HCC lauded as 'pioneer'
HCC celebrates 75 years as oldest community college in Mass.
The party was well worth the wait.
After delays and uncertainties caused by the COVID-19 pandemic, Holyoke Community College celebrated its 75th Anniversary on Thursday, May 5, as the oldest two-year college in Massachusetts.
Throughout the day, HCC hosted a series of events on campus and online showcasing the work of HCC students and programs. WCCH 103.5 FM, the college radio station, welcomed alumni into the studio as guest DJs. Teachers, alumni and students met over Zoom to discuss the programs that have most impacted their lives, in particular honors, transfer, service learning and STEM. There were tours of the college's early childhood education suite, art demonstrations, theater and literary exhibitions, free cupcakes in the courtyard, music, salsa dancing, and more.
The daylong festivities concluded with a community reception on Race Street at the HCC MGM Culinary Arts Institute catered by students in the college's culinary arts program.
"This has been an extraordinary day," said President Christina Royal, welcoming the crowd at the college's downtown facility. "Seventy-five years – that's a lot to celebrate."
HCC was founded in September 1946 as Holyoke Graduate School, later changing its name to Holyoke Junior College, and finally becoming Holyoke Community College when it joined the state college system in 1964.
"A lot has changed in 75 years," Royal said, "but what hasn't changed is our core and central purpose. HCC was created by faculty from prestigious four-year colleges who wanted to make education more accessible and bring it to the working class so that everybody who wanted an education could get one."
Holyoke city councilors David K. Bartley (son of HCC's second president, David M. Bartley) and Will Puello presented her with an official resolution from the Holyoke City Council: "Congratulations to Holyoke Community College, in recognition of their seventy-fifth anniversary educating thousands and stands today at a pioneer of higher education."
"We recognize that there's a lot of different ways that we can make a difference in the community, but there's no better way than improving the lives of our citizens through the power of education," Royal said. "It is still today one of the most transformative ways that we can increase social and economic mobility for people, their families, and communities at large."
Royal, who had met with a group of alumni over lunch earlier in the day, noted how moved and humbled she was to hear stories of those who could speak first-hand about the origins of the college, its founding president George Frost, and the great fire that consumed the original downtown campus building in 1968.
"They didn't have to rebuild HCC," Royal said. "There were other options, other colleges. But there was something distinct enough that the community decided to fight for HCC and to ultimately to buy the Sheehan dairy farm on Homestead Avenue to rebuild it in a space that would allow the college to grow and become what it is today."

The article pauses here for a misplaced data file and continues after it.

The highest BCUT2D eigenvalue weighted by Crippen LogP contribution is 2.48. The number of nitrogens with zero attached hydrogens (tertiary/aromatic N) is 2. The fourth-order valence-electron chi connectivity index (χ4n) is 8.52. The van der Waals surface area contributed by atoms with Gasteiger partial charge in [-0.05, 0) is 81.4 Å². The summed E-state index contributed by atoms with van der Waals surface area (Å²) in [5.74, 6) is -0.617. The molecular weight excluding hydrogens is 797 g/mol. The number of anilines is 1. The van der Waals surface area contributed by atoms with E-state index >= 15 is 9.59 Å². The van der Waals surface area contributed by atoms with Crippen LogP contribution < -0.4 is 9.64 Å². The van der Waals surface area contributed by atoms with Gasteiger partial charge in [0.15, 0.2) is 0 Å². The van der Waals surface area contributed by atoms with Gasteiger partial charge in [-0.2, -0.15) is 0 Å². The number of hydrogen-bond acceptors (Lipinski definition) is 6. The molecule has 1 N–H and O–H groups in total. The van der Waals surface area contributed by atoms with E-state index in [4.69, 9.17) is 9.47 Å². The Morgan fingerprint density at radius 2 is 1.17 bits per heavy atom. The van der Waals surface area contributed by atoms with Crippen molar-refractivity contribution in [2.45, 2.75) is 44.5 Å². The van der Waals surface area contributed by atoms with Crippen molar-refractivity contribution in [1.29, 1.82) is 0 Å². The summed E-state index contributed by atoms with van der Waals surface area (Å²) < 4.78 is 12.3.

Several HCC alumni and students were also invited to take their turns at the mic. Matthew McMahon, a cybersecurity analyst from the class of 2006, talked about the importance of HCC's interdisciplinary Learning Community classes in his education and career trajectory.
"HCC gave me the tools to implement lifelong learning and a growth mindset," he said. "The Learning Communities taught me that I can approach complex topics from different perspectives. I have implemented this cross-discipline strategy repeatedly throughout my life. It has been a big factor in my success, especially now with my work in the field of emerging technologies. I've taken classes at six different colleges. I've got several degrees. I've never seen anything that really compares to HCC."
Yannelis Cruz, a biology major, STEM scholar, and student trustee from Springfield, came from a family where, as a woman, she was not expected to go to college.
"HCC gave me hope for me and my family, so that in the future I can make an impact," she said. "HCC allowed me to become a leader."
Harry Hill graduated from HCC in 2013 with his degree in graphic design. He now works as a graphic designer in the college's Marketing Department.
"I want the world to know that HCC is as liberating as you make it," he said. "Today's themes and that of the past 75 years are academic excellence, innovation and opportunity, themes that HCC has embodied completely. Without these foundational ideas, HCC would be just another institution where performative measures outweigh impactful actions. I crafted my future using the skills I learned at Holyoke Community College."
Soon after graduating in 2021 from HCC's culinary arts program, Brianni Couture started a business called Brinny's Hand Pies in Agawam. Along with several other culinary arts alumni, Couture spent much of the night behind the scenes, helping to prepare appetizers in the kitchens.
"Without the fantastic and supportive staff and instructors at this college, I would not be the chef I am today," Couture said. "They gave me the foundation to feel confident and secure within myself to explore all different types of food and culinary techniques. I will forever be grateful to this college. It is a community with an indomitable heart."
More on HCC's 75th Anniversary:
PHOTO (above): Staff from HCC's Office of Students with Disabilities and Deaf Services celebrate the college's 75th anniversary with free cupcakes in the HCC Courtyard.